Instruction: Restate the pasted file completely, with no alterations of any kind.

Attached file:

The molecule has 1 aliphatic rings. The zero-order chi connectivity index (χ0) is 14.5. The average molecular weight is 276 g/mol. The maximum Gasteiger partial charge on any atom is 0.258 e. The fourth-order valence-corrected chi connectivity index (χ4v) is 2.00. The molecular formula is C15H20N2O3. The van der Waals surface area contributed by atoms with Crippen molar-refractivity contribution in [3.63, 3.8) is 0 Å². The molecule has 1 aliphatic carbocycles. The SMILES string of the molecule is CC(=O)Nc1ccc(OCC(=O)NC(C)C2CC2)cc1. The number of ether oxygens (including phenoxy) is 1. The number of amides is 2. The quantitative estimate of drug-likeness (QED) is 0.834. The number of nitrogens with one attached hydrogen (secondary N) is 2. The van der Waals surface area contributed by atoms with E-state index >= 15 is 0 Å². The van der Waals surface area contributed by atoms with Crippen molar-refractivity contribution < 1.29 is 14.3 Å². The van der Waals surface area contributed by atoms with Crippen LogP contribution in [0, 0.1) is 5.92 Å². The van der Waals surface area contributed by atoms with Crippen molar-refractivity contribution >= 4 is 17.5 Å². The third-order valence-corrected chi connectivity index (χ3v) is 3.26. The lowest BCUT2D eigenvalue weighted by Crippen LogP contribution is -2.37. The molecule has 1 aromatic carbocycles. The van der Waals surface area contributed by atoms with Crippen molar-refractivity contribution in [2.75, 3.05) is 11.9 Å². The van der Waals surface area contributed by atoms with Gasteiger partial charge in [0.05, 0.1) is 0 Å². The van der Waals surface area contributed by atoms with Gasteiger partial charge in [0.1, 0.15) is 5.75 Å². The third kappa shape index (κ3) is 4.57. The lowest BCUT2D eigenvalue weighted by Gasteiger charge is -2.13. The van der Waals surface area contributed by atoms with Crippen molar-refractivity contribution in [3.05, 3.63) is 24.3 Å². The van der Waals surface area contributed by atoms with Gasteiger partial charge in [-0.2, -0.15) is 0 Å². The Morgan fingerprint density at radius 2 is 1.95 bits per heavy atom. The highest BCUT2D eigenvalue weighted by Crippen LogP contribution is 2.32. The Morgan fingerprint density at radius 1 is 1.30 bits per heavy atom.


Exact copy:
The molecule has 1 aliphatic rings. The zero-order chi connectivity index (χ0) is 14.5. The average molecular weight is 276 g/mol. The maximum Gasteiger partial charge on any atom is 0.258 e. The fourth-order valence-corrected chi connectivity index (χ4v) is 2.00. The molecular formula is C15H20N2O3. The van der Waals surface area contributed by atoms with Crippen molar-refractivity contribution in [3.63, 3.8) is 0 Å². The molecule has 1 aliphatic carbocycles. The SMILES string of the molecule is CC(=O)Nc1ccc(OCC(=O)NC(C)C2CC2)cc1. The number of ether oxygens (including phenoxy) is 1. The number of amides is 2. The quantitative estimate of drug-likeness (QED) is 0.834. The number of nitrogens with one attached hydrogen (secondary N) is 2. The van der Waals surface area contributed by atoms with E-state index >= 15 is 0 Å². The van der Waals surface area contributed by atoms with Crippen molar-refractivity contribution < 1.29 is 14.3 Å². The van der Waals surface area contributed by atoms with Crippen LogP contribution in [0, 0.1) is 5.92 Å². The van der Waals surface area contributed by atoms with Crippen molar-refractivity contribution >= 4 is 17.5 Å². The third-order valence-corrected chi connectivity index (χ3v) is 3.26. The lowest BCUT2D eigenvalue weighted by Crippen LogP contribution is -2.37. The molecule has 1 aromatic carbocycles. The van der Waals surface area contributed by atoms with Crippen molar-refractivity contribution in [2.75, 3.05) is 11.9 Å². The van der Waals surface area contributed by atoms with Gasteiger partial charge in [0.05, 0.1) is 0 Å². The van der Waals surface area contributed by atoms with Gasteiger partial charge in [0.1, 0.15) is 5.75 Å². The third kappa shape index (κ3) is 4.57. The lowest BCUT2D eigenvalue weighted by Gasteiger charge is -2.13. The van der Waals surface area contributed by atoms with Crippen molar-refractivity contribution in [3.05, 3.63) is 24.3 Å². The van der Waals surface area contributed by atoms with Gasteiger partial charge in [-0.2, -0.15) is 0 Å². The Morgan fingerprint density at radius 2 is 1.95 bits per heavy atom. The highest BCUT2D eigenvalue weighted by Crippen LogP contribution is 2.32. The Morgan fingerprint density at radius 1 is 1.30 bits per heavy atom.